Although it was once the bane of children’s dinner plates everywhere, nowadays broccoli has seen something of a resurgence in popularity and appreciation.
With so many of us nowadays preoccupied with ensuring that we lead healthy lifestyles, this hugely nutritious veggie is being fond on more plates than ever.
But you know how it goes – if you’re eating it, your dog wants to be eating it too. With that being the case, can dogs eat broccoli? Do dogs get any health benefits from eating broccoli? Find out with us below.
Is broccoli good for dogs?
While dogs are far less inclined towards eating plant-based food than we are, and certainly nowhere near as good at digesting it, dogs indeed can get some goodness from chowing down on broccoli.
Rich in vitamins, iron and other goodness, broccoli can be eaten by dogs in sensible moderation as a way to boost their immune system and overall health.
However, much like their human masters, dogs ought to be encouraged only to eat the head of a piece of broccoli – there’s next to no goodness waiting for them in the stem, and that same stem is likely to prove a nasty choking hazard.
It’s worth keeping in mind that we make this recommendation under the assumption that the broccoli being fed to your dog is fed and largely untouched.
In other words, while broccoli is often prepared with salt or butter for our own dinner, these ingredients are best avoided for your dog.
Dogs have a very lower tolerance for salt, and the salt likewise found in butter, to say nothing of its dairy and fat content, can have some nasty side effects in the long term health of your pet.
Having these kinds of issues overshadow the nutritional value of broccoli is something definitely best avoided.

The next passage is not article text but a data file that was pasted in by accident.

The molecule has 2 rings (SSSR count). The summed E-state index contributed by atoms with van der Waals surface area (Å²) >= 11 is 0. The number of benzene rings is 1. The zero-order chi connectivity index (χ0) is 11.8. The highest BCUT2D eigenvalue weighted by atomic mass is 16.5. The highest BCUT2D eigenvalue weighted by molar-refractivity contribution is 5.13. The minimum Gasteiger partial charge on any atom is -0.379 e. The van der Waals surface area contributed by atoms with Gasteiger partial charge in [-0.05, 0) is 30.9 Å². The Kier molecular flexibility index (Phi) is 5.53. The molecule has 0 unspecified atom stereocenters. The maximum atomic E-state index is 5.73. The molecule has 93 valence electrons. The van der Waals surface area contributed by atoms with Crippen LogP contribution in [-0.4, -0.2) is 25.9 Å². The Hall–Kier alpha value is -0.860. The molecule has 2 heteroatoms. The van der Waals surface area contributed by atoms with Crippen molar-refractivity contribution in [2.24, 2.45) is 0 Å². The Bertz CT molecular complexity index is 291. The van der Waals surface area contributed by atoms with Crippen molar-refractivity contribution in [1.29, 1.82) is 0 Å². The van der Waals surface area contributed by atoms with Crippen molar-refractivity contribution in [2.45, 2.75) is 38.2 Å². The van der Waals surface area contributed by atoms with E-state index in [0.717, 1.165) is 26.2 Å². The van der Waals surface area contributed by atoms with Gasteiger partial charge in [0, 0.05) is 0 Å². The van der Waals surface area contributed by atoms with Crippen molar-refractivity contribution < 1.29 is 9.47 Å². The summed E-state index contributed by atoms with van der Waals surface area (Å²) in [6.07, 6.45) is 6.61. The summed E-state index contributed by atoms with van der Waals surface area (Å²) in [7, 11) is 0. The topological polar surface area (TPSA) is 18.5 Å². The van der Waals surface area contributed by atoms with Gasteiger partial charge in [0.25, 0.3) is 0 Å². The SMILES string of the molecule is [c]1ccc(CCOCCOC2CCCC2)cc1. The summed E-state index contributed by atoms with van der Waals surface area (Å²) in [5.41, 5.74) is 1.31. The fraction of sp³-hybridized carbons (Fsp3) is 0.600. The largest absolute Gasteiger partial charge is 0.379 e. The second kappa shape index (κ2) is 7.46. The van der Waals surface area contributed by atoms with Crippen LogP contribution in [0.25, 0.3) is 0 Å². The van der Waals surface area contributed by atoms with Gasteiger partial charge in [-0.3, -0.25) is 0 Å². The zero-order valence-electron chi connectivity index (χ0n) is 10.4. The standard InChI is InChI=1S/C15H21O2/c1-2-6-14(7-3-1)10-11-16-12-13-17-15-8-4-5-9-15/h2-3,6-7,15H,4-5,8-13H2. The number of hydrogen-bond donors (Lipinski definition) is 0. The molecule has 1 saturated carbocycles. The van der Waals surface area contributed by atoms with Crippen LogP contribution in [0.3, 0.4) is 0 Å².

Because broccoli is that much harder to digest for dogs, it can be used as a supplement in food to help give your dog’s digestive system a bit of a workout.
It’s valuable fibre, in other words, but is complex enough for dogs to deal with that it’s best not used too heavily.
Good advice tends to agree that no more than 10 per cent of your dog’s diet ought to be made up of plant based foods such as broccoli, because the cons of the veggie will begin to outweigh the pros in times like this.
Dangers of broccoli for dogs
The dangers of broccoli for dogs largely come from the structure of broccoli itself. It’s busy and dense at the top, and hard and rigis along the stem.
Both of those things make it something of a choking hazard for dogs, so when first introducing broccoli to their diet, you’re wise to supervise your dog eating it.
Likewise, a dog who has stolen some broccoli from a dinner plate or similarly helped themselves to an entire piece is best interrupted before he or she can do themselves too much risk by gobbling that stem.
Eating too much broccoli, even if it’s prepared properly, can really clog up your dog’s digestive system also.
Dogs do really badly at processing plant-based material, and your pet might experience constipation, tummy aches and general grouchiness and stomach upset while process a lot of broccoli or veggies at once.
This is why it’s so important to find the right balance between broccoli and the rest of your dog’s diet.
Our pets are often so much a part of our family that we can very easily forget just how different their nutritional needs are to our own.
In many cases, dog owners and experts in the field often advise that Isothiocyanate poisoning can be a risk from a dog eating too much broccoli too.
Surprisingly enough, it’s even a risk to human beings, but you’d need to eat vast gobs of broccoli to suffer from it.
Dogs are that much more sensitive to Isothiocyanate poisoning though, and in its worst instances it can be fatal.
However, for it to really be a risk factor in your dog’s diet, you’d have to be feeding your pet broccoli heads as basically the cornerstone of his or her meals – which isn’t the right way to approach things anyway.
How much broccoli can a dog eat daily?